High-profile Pastor John MacArthur and Grace Community Church have filed a lawsuit to continue holding indoor services in person after California issued a second lockdown order to slow the spread of the coronavirus.
MacArthur and Grace Community Church in Sun Valley have accused state officials of violating the California Constitution by “unequally” restricting their free exercise of religion during the pandemic while allowing large racial justice protests to go unchecked.
The church initially complied with state restrictions but reopened its doors to several thousand worshippers in late July. Church leaders say that meeting and singing hymns together in person are commanded in the Bible.
For weeks, MacArthur — a prominent evangelical figure — has defied the state’s health orders by opening the doors of his church, allowing several thousand congregants to sing together.
Video streams of services show packed rows of worshippers with little to no social distancing or masks in use.
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“It is time for California to recognize that disfavored religious minorities are not second-class citizens,” states the lawsuit, filed Wednesday (Aug. 12) in the Superior Court of the State of California County of Los Angeles. “It is time for California to explain how it can justify banning worship to prevent the spread of a disease (with an overall mortality rate of 0.02%) while it is fine for protestors to spread that disease like wildfire.”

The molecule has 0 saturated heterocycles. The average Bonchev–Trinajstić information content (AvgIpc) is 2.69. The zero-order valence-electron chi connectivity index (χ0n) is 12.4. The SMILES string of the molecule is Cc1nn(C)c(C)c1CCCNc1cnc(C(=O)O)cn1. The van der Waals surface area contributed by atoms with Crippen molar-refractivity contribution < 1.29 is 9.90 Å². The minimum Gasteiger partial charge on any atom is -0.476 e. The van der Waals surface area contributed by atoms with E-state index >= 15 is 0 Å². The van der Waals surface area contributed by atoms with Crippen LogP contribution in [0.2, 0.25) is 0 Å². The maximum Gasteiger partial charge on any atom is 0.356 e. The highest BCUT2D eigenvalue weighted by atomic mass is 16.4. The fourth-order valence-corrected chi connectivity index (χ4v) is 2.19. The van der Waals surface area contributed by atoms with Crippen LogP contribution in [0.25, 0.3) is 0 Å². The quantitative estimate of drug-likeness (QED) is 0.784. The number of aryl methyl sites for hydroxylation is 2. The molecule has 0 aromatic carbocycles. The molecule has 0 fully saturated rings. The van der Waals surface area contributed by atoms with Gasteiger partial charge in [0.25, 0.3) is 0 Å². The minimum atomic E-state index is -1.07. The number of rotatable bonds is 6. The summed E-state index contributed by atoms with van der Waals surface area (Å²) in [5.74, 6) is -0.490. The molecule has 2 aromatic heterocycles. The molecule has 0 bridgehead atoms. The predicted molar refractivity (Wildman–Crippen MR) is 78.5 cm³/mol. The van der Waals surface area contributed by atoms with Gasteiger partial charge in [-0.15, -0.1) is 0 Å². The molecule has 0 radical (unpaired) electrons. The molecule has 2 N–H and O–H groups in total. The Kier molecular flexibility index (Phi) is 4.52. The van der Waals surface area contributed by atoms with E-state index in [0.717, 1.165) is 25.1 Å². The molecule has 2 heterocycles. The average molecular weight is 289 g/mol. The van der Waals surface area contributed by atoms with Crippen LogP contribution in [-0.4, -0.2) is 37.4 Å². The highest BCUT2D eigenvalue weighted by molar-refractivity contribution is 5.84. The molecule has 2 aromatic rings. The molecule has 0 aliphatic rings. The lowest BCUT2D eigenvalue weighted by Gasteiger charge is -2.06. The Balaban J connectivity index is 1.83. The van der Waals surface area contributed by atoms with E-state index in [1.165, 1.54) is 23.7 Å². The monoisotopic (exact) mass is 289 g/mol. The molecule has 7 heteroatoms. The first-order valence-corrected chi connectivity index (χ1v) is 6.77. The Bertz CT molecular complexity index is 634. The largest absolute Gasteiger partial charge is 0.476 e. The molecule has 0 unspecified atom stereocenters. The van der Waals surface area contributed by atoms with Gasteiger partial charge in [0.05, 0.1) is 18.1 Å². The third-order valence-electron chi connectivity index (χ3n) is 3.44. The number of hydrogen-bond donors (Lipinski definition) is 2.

The suit names as defendants Gov. Gavin Newsom, Attorney General Xavier Becerra, Los Angeles Mayor Eric Garcetti and other public health and law enforcement officials in the state.
A Los Angeles County order issued July 29 limits indoor gatherings at houses of worship to 100 people or 25% of the building’s capacity, whichever is lower. Singing has also been banned for indoor services; health officials say chanting and singing “negate the risk-reduction achieved” through social distancing measures.
Los Angeles County attorneys have also sent a cease and desist letter to the megachurch threatening arrest or a daily fine of $1,000.
Constitutional law experts say the Supreme Court has recognized that the right to gather and worship can be suspended broadly for public health reasons. Restricting religious practices, not beliefs, during a pandemic is legal.
Grace Community Church leaders and their lawyers disagree.
” … California’s edicts demanding an indefinite shutdown have gone now far past rational or reasonable and are firmly in the territory of tyranny and discrimination,” said Jenna Ellis of the Thomas More Society, a conservative law firm that is representing church leaders. “This isn’t about health. It’s about blatantly targeting churches.”
The church argues that the California and U.S. constitutions offer “heightened protection” to houses of worship “because our Founders recognized that the church has throughout world history been the target of secular kings and tyrants, not unlike Gavin Newsom.”
“In a society hostile to religion, banning worship might be justified to prevent deaths,” the lawsuit argues. “But how can California—the land of the Missions—justify unfairly imposing the burden of lowering coronavirus infection rates (not death rates) on worshippers?”
MacArthur said that no members of his church have been infected with COVID-19. Los Angeles County is currently reporting 1,500 to 2,000 new infections daily.
Aysha Khan is a reporter with Religion News Service